Ever heard of a Jowett Jupiter? Unless you're a die-hard fan of postwar Brit cars, probably not. Fewer than 700 of the roadsters were built from 1950-1954 and only 200 were exported to the states, but one met its demise somewhere near Monterey, California.
Like the AC Cobra, its curiously swoopy aluminum body sat on a large round-tube ladder frame. The torsion bar rear suspension employed the torsion arms as the upper links, an ingenious design that Cushenbery kept, however, he replaced the front suspension with a beam assembly from a Volkswagen Beetle. Original plans called for a Pontiac Tempest or an aluminum-block Buick 215, however, Ford donated a pre-production 289-a prized 271-horse K-code mill at that. It bolted to a Borg Warner T10 transmission.
As ironic as it seems for such a sublime panel shaper, Bill Cushenbery's calling card was in fact paint. The Dream Rod wore a Desert Sand Pearl basecoat with Candy Gold highlighted peaks. Bill Manger trimmed the cockpit in Pearl White Naugahyde-brand vinyl.
Adorned with a set of Kelsey Hayes T-bird wires and stylish skinny whitewalls, the Dream Rod hit the streets-at least the carpeted lanes at car shows-in 1963. The car found immediate success, and within a year AMT immortalized it in 1:25 scale.
Bob Larivee Sr. posed with his pet project, the Dream Rod, upon taking delivery of it. Note the heavy asymmetry and trademark open-topped wheelwells. "The car is deceptively small," Mark Moriarity says. "Everyone who owned it thought they could drive it." That's a show car for you.
Bob Larivee Sr. posed with his pet project, the Dream Rod, upon taking delivery of it. NotPopularity being the fickle master it is, the crowds moved onto other things by 1965. Rather than retire the car, Bob commissioned Harry Bentley Bradley to tune it up. Like Hubbach and Pelly, Bradley has a portfolio most commercial artists would kill to claim. General Motors recruited the guy while he was still in school, and during his four-year tenure working for The General several magazines published his custom jobs under various pseudonyms. After designing the real Deora truck that the Alexander Brothers built for Chrysler he went to work for Mattel's fledgling Hot Wheels division where he ultimately designed 11 of the company's first 16 cars.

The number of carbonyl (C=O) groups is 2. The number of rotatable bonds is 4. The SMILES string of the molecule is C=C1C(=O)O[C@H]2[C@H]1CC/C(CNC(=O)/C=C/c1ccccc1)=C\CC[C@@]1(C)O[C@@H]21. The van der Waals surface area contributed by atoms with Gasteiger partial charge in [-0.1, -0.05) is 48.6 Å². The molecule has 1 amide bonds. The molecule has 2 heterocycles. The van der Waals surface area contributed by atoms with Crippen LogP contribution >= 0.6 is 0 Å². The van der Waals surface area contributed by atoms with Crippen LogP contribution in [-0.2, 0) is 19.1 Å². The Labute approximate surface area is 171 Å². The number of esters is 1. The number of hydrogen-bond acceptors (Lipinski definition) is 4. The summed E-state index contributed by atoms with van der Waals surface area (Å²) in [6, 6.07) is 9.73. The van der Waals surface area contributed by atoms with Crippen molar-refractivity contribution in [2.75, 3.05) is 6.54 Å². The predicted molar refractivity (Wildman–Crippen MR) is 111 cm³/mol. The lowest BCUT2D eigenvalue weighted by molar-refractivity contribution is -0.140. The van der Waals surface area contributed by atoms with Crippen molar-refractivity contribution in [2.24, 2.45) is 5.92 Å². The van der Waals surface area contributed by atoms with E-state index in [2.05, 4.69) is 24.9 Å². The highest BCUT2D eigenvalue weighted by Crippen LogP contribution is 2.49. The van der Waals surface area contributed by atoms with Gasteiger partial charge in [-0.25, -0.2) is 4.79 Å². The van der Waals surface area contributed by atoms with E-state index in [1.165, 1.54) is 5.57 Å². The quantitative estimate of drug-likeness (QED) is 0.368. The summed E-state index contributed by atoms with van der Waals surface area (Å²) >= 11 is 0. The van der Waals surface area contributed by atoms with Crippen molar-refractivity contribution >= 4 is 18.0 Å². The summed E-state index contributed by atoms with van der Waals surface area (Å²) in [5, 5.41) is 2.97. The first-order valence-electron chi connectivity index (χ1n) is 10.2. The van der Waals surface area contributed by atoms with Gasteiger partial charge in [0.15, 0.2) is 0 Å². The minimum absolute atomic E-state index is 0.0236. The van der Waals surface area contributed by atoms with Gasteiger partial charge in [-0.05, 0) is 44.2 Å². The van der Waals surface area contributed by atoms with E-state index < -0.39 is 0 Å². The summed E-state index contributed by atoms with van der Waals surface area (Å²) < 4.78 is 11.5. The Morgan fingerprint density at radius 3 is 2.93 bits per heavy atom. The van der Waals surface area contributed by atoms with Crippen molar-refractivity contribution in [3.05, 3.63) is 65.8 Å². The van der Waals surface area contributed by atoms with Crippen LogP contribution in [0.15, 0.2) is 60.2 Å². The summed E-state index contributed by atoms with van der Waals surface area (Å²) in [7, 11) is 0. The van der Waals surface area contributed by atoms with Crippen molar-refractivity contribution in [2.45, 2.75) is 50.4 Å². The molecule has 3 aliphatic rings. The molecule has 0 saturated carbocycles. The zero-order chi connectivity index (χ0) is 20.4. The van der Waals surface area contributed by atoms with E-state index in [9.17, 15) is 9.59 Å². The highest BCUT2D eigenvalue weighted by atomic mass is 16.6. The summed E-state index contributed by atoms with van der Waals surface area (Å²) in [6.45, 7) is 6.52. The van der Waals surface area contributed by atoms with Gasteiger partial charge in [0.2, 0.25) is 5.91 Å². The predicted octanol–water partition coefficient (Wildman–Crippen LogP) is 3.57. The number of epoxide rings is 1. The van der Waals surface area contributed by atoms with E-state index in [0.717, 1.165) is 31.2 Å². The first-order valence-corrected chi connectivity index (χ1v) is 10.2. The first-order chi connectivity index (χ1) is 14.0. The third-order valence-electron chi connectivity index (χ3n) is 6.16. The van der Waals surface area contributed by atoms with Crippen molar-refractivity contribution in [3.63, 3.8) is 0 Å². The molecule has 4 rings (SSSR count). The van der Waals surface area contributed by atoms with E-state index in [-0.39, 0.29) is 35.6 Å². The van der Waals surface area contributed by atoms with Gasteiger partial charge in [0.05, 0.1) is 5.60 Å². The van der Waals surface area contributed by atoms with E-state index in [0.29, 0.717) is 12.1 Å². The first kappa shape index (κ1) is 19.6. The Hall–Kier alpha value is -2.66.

Bob Marianich executed Bradley's vision. Like the rest of this esteemed crowd, Marianich is somewhat unknown despite his contributions. After moving from Chicago to Detroit to work for the A-Brothers, he restored Ferraris. Later he helped designer Strother MacMinn establish CALTY Design Research, Toyota's design firm in Irvine, California. He also helped BMW develop its first American projects with Chuck Pelly, one of the originators of the Dream Rod (ironically neither realized until the formation of this story that they'd both played a part in the Dream Rod).
"It was quite a few mild changes," Marianich recalled. Among them, he extended the rear clip, in the process reshaping it and the taillight. He also closed up most of the Borgward rear window opening, closed off the roof scoops, lowered the back of the roof, and clad it in vinyl.
The fenders followed the nose's shape and enclosed the Dream Rod's wheelwells. The new fenders and finned panels over the coves made the car look curiously like Corvette's Mako Shark concept, an idea not lost on its creators: they named the new creature Tiger Shark.
The redesign specified a new interior, including high-backed buckets, which trimmer Fred Madley clad in a combination of wood-grained vinyl and orange and brown brocade. The rolling stock indicated a cultural shift: In place of the antiquated wires and skinny whitewalls were Cragar GT "mags" and plump Firestones.
Despite the extent of the work, the transformation took a matter of months according to Marianich. "It was a crash project for sure," he recalled.
Read more: http://www.rodandcustommagazine.com/featuredvehicles/1001rc_car_craft_dream_rod/
Dernière édition par Predicta le Dim 4 Aoû - 17:17, édité 1 fois
We don't care the People Says , Rock 'n' roll is here to stay - Danny & the Juniors - 1958
We don't care the People Says , Rock 'n' roll is here to stay - Danny & the Juniors - 1958